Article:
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The rise and fall of industries and professions

17 September 2020 Myra Knoesen

Although the Covid-19 pandemic has created the urgent need to adopt innovative technologies, we were reminded during the 2020 EBnet 3-D Conference that we need to adapt or die.

Henry Biddlecombe, Co-manager of Anchor BCI Global Technology Fund, said he came across a fictitious survey that asked, ‘who led the digital transformation of your company’? To which the options were, the CEO, CTO or Covid-19.

This got him thinking and he said, “the truth is, in most instances, it was Covid-19. Companies have adopted technology on a scale today, that would never have been the case before the pandemic.”

The cusp of a digital revolution

In Alvin Toffler's ‘Future Shock’ book, one of the driving themes of Toffler's work was that knowledge would become the driving force behind powerful societies. Toffler wrote that those people, institutions, and civilizations that failed to keep up with the pace of new information would quickly face decline.

Notably, fewer jobs today require employees to be physically present at the office. Toffler predicted this and the rise of home offices, writing that homes would one day resemble "electronic cottages" that would allow people greater work-life balance and a richer family life.

“Many of the characteristics of the changes discussed 50 years ago are relevant today, ranging from the disposable nature of goods, the rapid cycle of product innovation resulting in designs becoming rapidly obsolete, through to the rise and fall of industries and professions due to disruptive technological change. The rate of change is far greater than it was 50 years ago and is accelerating into the future,” said Viresh Maharaj, Managing Executive at Sanlam Corporate.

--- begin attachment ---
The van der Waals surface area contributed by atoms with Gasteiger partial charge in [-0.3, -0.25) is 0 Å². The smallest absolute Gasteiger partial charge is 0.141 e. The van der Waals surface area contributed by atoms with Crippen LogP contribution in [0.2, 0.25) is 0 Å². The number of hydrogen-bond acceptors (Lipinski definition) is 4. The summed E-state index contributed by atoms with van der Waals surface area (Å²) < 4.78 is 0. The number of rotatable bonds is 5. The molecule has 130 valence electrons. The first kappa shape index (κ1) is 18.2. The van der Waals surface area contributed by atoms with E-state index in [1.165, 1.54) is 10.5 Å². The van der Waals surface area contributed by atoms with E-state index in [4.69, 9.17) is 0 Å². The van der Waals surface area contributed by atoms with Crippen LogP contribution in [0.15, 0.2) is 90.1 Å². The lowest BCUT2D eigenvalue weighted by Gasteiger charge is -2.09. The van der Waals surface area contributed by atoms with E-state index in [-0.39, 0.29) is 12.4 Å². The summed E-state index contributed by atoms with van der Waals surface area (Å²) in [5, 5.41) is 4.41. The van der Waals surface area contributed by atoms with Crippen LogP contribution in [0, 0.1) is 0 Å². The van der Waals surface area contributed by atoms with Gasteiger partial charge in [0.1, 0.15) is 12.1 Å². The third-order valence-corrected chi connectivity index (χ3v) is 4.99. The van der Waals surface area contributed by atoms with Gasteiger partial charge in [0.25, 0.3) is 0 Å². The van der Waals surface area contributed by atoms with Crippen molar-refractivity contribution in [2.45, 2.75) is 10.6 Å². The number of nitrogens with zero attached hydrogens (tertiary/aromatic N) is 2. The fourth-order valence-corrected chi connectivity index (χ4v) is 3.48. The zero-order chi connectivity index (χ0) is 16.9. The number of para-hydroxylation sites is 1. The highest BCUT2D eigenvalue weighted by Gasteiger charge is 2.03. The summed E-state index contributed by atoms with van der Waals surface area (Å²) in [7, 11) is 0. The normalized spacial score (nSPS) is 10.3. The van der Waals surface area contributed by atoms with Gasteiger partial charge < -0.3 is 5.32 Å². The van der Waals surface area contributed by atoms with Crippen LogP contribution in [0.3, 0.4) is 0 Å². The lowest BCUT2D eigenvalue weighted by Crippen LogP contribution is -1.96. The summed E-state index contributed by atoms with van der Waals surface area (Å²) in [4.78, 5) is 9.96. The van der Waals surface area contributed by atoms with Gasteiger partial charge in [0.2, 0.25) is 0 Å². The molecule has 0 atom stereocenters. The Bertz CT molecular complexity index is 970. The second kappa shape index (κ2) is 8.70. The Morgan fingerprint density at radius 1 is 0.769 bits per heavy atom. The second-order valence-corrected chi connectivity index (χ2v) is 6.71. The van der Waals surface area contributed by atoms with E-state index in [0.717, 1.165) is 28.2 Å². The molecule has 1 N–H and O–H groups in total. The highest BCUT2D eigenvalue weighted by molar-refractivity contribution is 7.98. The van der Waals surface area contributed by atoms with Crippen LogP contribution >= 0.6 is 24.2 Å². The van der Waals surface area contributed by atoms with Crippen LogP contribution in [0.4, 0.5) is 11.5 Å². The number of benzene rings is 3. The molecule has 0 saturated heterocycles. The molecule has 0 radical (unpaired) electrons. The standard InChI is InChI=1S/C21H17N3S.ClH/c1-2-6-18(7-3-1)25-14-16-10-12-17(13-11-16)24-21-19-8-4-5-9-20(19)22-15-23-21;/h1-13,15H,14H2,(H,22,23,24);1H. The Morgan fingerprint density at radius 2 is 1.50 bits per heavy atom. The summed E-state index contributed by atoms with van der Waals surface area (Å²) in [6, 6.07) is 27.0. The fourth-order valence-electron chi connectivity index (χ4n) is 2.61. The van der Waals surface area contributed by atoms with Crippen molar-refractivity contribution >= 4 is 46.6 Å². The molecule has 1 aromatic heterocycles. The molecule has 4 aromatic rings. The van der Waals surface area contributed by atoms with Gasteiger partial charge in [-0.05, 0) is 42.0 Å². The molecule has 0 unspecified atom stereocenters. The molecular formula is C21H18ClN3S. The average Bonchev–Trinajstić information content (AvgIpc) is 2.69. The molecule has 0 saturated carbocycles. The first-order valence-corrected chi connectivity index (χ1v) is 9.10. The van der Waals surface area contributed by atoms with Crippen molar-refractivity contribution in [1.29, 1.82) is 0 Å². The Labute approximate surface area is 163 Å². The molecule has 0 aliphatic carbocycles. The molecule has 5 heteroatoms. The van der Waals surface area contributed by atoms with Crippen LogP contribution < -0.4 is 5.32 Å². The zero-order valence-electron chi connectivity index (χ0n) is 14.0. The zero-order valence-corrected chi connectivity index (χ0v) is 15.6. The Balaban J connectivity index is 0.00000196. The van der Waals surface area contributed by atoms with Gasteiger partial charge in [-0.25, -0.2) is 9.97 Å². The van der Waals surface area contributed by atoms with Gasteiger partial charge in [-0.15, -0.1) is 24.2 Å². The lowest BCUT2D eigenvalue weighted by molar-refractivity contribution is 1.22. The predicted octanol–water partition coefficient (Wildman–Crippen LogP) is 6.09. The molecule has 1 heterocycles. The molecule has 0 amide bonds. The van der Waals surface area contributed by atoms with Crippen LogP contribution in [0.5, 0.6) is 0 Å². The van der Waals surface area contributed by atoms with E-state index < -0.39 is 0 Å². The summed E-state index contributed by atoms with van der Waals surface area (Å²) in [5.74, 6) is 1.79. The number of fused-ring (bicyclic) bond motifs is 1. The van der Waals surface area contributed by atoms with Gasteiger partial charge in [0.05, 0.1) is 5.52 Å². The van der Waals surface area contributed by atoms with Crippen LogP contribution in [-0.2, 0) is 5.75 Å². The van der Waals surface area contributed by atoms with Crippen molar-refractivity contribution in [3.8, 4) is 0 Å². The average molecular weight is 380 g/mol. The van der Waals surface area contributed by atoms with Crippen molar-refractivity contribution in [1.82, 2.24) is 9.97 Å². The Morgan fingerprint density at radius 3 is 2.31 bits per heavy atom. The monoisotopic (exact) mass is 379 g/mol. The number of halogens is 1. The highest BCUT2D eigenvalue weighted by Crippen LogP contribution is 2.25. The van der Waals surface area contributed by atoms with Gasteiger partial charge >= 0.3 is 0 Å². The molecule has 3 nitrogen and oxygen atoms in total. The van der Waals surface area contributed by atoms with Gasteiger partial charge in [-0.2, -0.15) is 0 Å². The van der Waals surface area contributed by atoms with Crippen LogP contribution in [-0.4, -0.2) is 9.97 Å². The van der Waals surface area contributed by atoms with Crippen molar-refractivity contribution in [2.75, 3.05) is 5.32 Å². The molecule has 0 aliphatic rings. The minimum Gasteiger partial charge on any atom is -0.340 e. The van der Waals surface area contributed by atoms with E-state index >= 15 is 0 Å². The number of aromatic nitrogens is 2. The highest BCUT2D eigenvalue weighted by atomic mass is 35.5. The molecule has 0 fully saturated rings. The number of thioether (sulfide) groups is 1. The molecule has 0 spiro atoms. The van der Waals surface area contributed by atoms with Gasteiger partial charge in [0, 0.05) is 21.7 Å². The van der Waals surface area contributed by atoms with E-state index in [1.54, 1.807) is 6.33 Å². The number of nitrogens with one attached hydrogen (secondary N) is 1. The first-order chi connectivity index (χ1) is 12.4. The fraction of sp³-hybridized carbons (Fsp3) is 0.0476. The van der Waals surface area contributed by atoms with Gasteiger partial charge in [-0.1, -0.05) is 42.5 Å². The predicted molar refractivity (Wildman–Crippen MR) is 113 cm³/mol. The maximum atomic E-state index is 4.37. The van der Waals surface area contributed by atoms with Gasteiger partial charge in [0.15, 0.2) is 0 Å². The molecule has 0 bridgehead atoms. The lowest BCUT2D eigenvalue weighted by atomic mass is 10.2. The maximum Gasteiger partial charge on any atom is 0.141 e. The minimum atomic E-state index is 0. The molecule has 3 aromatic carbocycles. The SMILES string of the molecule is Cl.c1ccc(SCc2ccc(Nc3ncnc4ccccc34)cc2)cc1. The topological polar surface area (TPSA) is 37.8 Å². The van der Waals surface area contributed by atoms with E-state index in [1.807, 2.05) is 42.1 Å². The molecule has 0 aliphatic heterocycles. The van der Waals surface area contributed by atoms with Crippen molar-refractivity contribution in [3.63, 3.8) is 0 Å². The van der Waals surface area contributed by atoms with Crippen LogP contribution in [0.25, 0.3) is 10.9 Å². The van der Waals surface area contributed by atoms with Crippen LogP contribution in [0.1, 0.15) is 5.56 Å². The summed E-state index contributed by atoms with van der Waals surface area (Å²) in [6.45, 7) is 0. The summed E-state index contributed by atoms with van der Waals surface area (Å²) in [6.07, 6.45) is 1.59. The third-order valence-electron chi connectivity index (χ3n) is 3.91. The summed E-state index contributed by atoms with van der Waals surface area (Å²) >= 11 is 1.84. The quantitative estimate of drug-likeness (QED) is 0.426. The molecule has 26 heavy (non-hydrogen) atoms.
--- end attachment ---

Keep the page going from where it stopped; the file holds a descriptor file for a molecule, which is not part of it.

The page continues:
“We often hear about the fourth industrial revolution and the broad impact of Covid-19 will accelerate the pace of the fourth industrial revolution. In our view we are on the cusp of a digital revolution, driven by the need for cyber resilience, cost efficiencies, individualizations and customer experience. This is not changed for the sake of change, but in pursuit of member centricity, a captured vest by relevance, security continuity, value for money, engagement and satisfaction,” said Maharaj.

The institutes that embrace technological change and combine this with human empathy, according to Maharaj, will be the most effective in meeting the needs of members.

Working in a remote environment

On the same note, as many funds, administrators and product suppliers now have a lot of their workforce working remotely, they are grappling with the problem of how to effectively manage them.

How do you track and manage employees and ensure they are delivering value in a way that can still live up to brand promises?

In breaking down what it takes for people to work in a remote environment, in this sudden and unprepared experience, keynote speaker Jeremy Swartz, Vice President at TransparentBusiness, shared lessons and strategies for people in business, using three elements to thrive in a remote world.

Ways to thrive in a remote world

“The first component is replication… replicating the environment that we used to work in, in the real world, into a digital space,” said Swartz.